The $63-billion Connection
Georgia’s powerhouse tourism industry supports – and is supported by – nearly every segment of the state’s economy.
Jay Markwalter likes to point out how much of the growth that boosts Georgia’s economy – new businesses, new investment, new jobs – is tied to tourism.
“All of that starts with a visit,” he says, someone coming to the state to check it out on behalf of a company looking to relocate or expand.
Markwalter, executive director of the Augusta-based Georgia Association of Convention and Visitors Bureaus since April 2018, says, “If you ask economic developers in the state how important is tourism to your recruiting – it’s crucial.”
When a business is scouting locations, its representatives want to see for themselves what a place has to offer in the way of facilities and workforce, of course, but particularly in terms of quality of life for the employees and families who will be working and living there.
In fact, Markwalter thinks of the state’s nearly 100 convention and visitors bureaus (CVBs) and destination marketing organizations as “closers” for the deals the economic developers bring.
Size and Scope
Georgia’s mammoth tourism industry comprises hotels and lodging, restaurants, attractions, cultural sites and all kinds of service businesses. In 2017, it brought in $63.1 billion and generated nearly $3.3 billion in state and local tax revenues. Travel and tourism support more than 460,000 jobs in the state.
High-profile tourism-boosting events like Super Bowl LIII in February, which brought more than 150,000 out-of-state visitors to Atlanta and was expected to generate $185 million in economic impact once the final tallies are in, have short-term and long-term advantages, including burnishing the city’s image. Atlanta CVB President and CEO William Pate touts the not-so-obvious benefits, “like the 6,000 journalists in town” who wrote stories from and about Atlanta – “You can’t buy that kind of marketing” – and the top-level business executives who came for the game and left with a “refreshed perspective” on the city, possibly leading to future investment.
Yet smaller events have an impact as well. Georgia, for instance, is the No. 1 site for African-American family reunions. And music lovers love it here: Some 40 percent of attendees at the Savannah Music Festival and the Shaky Knees and Shaky Beats festivals in 2016 came from out of state.
“Tourism happens all around us,” Markwalter says.
Leisure and business travel are the major categories, but they often blend as visitors combine the two. (Some tourism folks use the term “bleisure travel” to describe the combination.) But specialized sub-categories are growing, particularly historic tourism, bolstered by The Footsteps of Dr. Martin Luther King Jr. Trail and a proliferation of Civil War sites and trails; and agritourism, drawing travelers to working farms, wineries and craft breweries. Music tourism is robust in places like Savannah, Athens, Macon and Metro Atlanta. And, increasingly, film-related tourism is on the rise, encouraged by the state’s booming movie and TV industry.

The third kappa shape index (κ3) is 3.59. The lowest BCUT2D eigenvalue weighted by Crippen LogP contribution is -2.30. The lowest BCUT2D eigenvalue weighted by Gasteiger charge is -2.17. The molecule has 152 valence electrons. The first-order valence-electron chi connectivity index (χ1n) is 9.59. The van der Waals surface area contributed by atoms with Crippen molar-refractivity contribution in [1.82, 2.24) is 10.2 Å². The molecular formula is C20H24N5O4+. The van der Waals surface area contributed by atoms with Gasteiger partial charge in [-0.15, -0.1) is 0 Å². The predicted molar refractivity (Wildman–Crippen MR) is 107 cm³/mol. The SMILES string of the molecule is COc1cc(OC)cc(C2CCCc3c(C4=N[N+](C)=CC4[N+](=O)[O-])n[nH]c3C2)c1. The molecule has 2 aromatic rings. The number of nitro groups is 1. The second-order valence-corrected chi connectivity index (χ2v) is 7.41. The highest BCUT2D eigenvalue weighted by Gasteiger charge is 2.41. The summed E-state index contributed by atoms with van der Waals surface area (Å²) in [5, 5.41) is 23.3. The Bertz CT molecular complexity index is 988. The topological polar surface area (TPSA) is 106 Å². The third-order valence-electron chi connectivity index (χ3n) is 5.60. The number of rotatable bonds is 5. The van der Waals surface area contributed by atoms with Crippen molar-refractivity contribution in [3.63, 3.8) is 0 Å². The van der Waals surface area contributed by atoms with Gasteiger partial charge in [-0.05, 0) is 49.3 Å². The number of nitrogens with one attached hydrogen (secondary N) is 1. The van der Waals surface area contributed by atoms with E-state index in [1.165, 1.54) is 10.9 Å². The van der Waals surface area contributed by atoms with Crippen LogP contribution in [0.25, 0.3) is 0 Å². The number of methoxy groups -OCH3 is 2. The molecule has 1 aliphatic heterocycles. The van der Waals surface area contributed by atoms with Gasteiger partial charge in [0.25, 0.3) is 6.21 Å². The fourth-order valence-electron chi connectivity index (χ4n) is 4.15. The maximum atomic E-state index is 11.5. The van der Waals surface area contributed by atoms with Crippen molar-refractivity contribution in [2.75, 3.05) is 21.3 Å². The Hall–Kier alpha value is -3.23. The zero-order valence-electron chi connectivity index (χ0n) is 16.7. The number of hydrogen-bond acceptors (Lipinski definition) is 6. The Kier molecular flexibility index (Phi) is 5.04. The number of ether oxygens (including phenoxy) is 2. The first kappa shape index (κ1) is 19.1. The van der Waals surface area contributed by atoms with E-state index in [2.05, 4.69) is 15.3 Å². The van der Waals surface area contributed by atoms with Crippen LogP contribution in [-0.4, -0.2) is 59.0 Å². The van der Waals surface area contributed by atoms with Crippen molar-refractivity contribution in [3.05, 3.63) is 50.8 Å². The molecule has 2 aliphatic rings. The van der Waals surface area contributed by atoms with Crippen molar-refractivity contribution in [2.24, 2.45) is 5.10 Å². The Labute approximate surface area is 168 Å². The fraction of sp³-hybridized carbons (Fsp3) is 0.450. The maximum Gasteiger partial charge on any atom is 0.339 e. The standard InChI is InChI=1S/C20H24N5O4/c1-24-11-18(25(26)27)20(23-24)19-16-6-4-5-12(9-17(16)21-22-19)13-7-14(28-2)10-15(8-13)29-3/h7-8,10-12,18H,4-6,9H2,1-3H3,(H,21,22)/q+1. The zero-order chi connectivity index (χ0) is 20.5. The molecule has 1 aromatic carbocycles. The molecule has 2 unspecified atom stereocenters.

Overall, tourism is strong, says Kevin Langston, Georgia Department of Economic Development’s deputy commissioner for tourism. “It’s doing extremely well now,” he says. “When you look at it statewide, it’s easy to point to Atlanta. Savannah has had an amazing couple of years.” But beyond the two geographical anchors, he says, “there is great tourism growth in every part of the state.”
Langston’s agency, charged with promoting Georgia as a travel and tourism destination, is making a big push through 2021 to focus on five areas – “pillars” in marketing nomenclature – where there is potential for even more tourism activity: African-American history and culture; film and music; outdoor recreation and sports; food, drink and the Georgia Grown program, a Department of Agriculture initiative that promotes food and food products grown or made in the state; and iconic Georgia features like national parks, heritage centers and wildlife sanctuaries.
The state budget for promotion is $6.5 million a year; many in the industry would like to see that bumped up.
Langston says a little more than half the travel in Georgia is leisure travel, notwithstanding Atlanta’s reputation as a business travel hub, and international travel continues to grow. “Delta has helped us,” Langston says. “With the Shanghai flights, there has been an explosive growth in Chinese travelers,” who spend generously. “China is only the fourth largest market in number of visitors, but it’s the No. 1 market in the world for spending.”